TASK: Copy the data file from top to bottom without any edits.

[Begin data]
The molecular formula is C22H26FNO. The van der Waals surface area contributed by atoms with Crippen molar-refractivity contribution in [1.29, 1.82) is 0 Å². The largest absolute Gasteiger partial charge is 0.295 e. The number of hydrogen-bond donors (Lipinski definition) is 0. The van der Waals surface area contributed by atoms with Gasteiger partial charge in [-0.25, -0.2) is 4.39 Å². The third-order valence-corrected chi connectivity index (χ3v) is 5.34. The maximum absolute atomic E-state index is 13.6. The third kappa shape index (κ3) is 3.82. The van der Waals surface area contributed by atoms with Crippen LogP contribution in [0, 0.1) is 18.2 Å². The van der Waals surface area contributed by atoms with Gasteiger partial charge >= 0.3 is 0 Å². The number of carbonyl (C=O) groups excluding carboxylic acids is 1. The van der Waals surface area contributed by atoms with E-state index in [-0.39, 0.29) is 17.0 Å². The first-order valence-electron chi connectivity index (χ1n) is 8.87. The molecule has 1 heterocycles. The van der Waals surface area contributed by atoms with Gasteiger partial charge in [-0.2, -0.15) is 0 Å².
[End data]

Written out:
The molecular formula is C22H26FNO. The van der Waals surface area contributed by atoms with Crippen molar-refractivity contribution in [1.29, 1.82) is 0 Å². The largest absolute Gasteiger partial charge is 0.295 e. The number of hydrogen-bond donors (Lipinski definition) is 0. The van der Waals surface area contributed by atoms with Gasteiger partial charge in [-0.25, -0.2) is 4.39 Å². The third-order valence-corrected chi connectivity index (χ3v) is 5.34. The maximum absolute atomic E-state index is 13.6. The third kappa shape index (κ3) is 3.82. The van der Waals surface area contributed by atoms with Crippen LogP contribution in [0, 0.1) is 18.2 Å². The van der Waals surface area contributed by atoms with Gasteiger partial charge >= 0.3 is 0 Å². The number of carbonyl (C=O) groups excluding carboxylic acids is 1. The van der Waals surface area contributed by atoms with E-state index in [-0.39, 0.29) is 17.0 Å². The first-order valence-electron chi connectivity index (χ1n) is 8.87. The molecule has 1 heterocycles. The van der Waals surface area contributed by atoms with Gasteiger partial charge in [-0.2, -0.15) is 0 Å².